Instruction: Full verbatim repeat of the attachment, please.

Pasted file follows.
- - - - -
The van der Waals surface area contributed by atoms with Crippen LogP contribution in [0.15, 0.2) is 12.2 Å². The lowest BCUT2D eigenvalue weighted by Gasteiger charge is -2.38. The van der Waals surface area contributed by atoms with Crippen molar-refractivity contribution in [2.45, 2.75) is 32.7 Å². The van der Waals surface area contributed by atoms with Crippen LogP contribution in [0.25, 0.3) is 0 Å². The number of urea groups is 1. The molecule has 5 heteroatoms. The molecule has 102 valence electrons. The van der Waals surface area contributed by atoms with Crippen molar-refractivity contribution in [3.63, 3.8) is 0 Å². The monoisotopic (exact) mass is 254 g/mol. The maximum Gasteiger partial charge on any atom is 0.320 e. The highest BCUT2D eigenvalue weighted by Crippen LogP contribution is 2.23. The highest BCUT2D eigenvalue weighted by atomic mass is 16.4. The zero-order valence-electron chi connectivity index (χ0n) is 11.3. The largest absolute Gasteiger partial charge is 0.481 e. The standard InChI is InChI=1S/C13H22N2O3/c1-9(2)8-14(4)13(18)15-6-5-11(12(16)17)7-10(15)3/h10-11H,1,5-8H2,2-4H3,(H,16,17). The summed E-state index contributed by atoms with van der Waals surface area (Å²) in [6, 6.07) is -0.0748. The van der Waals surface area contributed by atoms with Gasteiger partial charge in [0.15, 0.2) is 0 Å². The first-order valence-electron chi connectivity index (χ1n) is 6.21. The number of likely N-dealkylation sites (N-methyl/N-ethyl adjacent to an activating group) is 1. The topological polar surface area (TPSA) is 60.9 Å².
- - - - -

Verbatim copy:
The van der Waals surface area contributed by atoms with Crippen LogP contribution in [0.15, 0.2) is 12.2 Å². The lowest BCUT2D eigenvalue weighted by Gasteiger charge is -2.38. The van der Waals surface area contributed by atoms with Crippen molar-refractivity contribution in [2.45, 2.75) is 32.7 Å². The van der Waals surface area contributed by atoms with Crippen LogP contribution in [0.25, 0.3) is 0 Å². The number of urea groups is 1. The molecule has 5 heteroatoms. The molecule has 102 valence electrons. The van der Waals surface area contributed by atoms with Crippen molar-refractivity contribution in [3.63, 3.8) is 0 Å². The monoisotopic (exact) mass is 254 g/mol. The maximum Gasteiger partial charge on any atom is 0.320 e. The highest BCUT2D eigenvalue weighted by Crippen LogP contribution is 2.23. The highest BCUT2D eigenvalue weighted by atomic mass is 16.4. The zero-order valence-electron chi connectivity index (χ0n) is 11.3. The largest absolute Gasteiger partial charge is 0.481 e. The standard InChI is InChI=1S/C13H22N2O3/c1-9(2)8-14(4)13(18)15-6-5-11(12(16)17)7-10(15)3/h10-11H,1,5-8H2,2-4H3,(H,16,17). The summed E-state index contributed by atoms with van der Waals surface area (Å²) in [6, 6.07) is -0.0748. The van der Waals surface area contributed by atoms with Gasteiger partial charge in [0.15, 0.2) is 0 Å². The first-order valence-electron chi connectivity index (χ1n) is 6.21. The number of likely N-dealkylation sites (N-methyl/N-ethyl adjacent to an activating group) is 1. The topological polar surface area (TPSA) is 60.9 Å².